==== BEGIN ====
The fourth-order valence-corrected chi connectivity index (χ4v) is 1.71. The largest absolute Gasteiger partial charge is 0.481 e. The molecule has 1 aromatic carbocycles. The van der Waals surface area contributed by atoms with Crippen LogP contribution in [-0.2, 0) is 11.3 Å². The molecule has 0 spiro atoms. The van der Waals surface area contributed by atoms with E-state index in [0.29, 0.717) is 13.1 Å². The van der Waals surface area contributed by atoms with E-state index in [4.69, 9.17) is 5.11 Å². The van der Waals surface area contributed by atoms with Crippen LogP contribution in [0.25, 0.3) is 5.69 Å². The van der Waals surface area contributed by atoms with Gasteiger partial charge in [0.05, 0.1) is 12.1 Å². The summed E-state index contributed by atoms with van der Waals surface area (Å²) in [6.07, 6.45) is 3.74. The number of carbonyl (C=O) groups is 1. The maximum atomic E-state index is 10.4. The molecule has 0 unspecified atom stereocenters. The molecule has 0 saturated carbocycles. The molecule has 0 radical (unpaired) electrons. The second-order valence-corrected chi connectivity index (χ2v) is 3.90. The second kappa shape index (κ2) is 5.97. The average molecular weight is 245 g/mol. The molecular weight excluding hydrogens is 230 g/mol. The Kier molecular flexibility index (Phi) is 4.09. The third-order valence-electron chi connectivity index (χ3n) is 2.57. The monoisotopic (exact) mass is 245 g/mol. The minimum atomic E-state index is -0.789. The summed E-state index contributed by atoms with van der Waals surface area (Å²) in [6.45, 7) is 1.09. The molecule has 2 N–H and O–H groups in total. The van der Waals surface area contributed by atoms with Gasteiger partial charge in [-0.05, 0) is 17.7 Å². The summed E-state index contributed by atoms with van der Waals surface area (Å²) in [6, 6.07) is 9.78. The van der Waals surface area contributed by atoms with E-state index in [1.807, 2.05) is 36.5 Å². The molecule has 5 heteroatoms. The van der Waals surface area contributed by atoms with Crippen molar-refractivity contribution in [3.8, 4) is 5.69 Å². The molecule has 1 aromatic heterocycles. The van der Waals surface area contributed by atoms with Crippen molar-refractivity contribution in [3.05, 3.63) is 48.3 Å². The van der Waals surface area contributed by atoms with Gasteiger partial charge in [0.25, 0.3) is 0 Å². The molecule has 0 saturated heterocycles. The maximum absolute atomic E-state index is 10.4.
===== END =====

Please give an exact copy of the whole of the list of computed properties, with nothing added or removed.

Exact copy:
The fourth-order valence-corrected chi connectivity index (χ4v) is 1.71. The largest absolute Gasteiger partial charge is 0.481 e. The molecule has 1 aromatic carbocycles. The van der Waals surface area contributed by atoms with Crippen LogP contribution in [-0.2, 0) is 11.3 Å². The molecule has 0 spiro atoms. The van der Waals surface area contributed by atoms with E-state index in [0.29, 0.717) is 13.1 Å². The van der Waals surface area contributed by atoms with E-state index in [4.69, 9.17) is 5.11 Å². The van der Waals surface area contributed by atoms with Crippen LogP contribution in [0.25, 0.3) is 5.69 Å². The van der Waals surface area contributed by atoms with Gasteiger partial charge in [0.05, 0.1) is 12.1 Å². The summed E-state index contributed by atoms with van der Waals surface area (Å²) in [6.07, 6.45) is 3.74. The number of carbonyl (C=O) groups is 1. The maximum atomic E-state index is 10.4. The molecule has 0 unspecified atom stereocenters. The molecule has 0 saturated carbocycles. The molecule has 0 radical (unpaired) electrons. The second-order valence-corrected chi connectivity index (χ2v) is 3.90. The second kappa shape index (κ2) is 5.97. The average molecular weight is 245 g/mol. The molecular weight excluding hydrogens is 230 g/mol. The Kier molecular flexibility index (Phi) is 4.09. The third-order valence-electron chi connectivity index (χ3n) is 2.57. The monoisotopic (exact) mass is 245 g/mol. The minimum atomic E-state index is -0.789. The summed E-state index contributed by atoms with van der Waals surface area (Å²) in [6.45, 7) is 1.09. The molecule has 2 N–H and O–H groups in total. The van der Waals surface area contributed by atoms with Gasteiger partial charge in [-0.05, 0) is 17.7 Å². The summed E-state index contributed by atoms with van der Waals surface area (Å²) in [6, 6.07) is 9.78. The van der Waals surface area contributed by atoms with E-state index in [1.807, 2.05) is 36.5 Å². The molecule has 5 heteroatoms. The van der Waals surface area contributed by atoms with Crippen molar-refractivity contribution in [3.8, 4) is 5.69 Å². The molecule has 1 aromatic heterocycles. The van der Waals surface area contributed by atoms with Crippen molar-refractivity contribution in [3.05, 3.63) is 48.3 Å². The van der Waals surface area contributed by atoms with Gasteiger partial charge in [0.25, 0.3) is 0 Å². The molecule has 0 saturated heterocycles. The maximum absolute atomic E-state index is 10.4.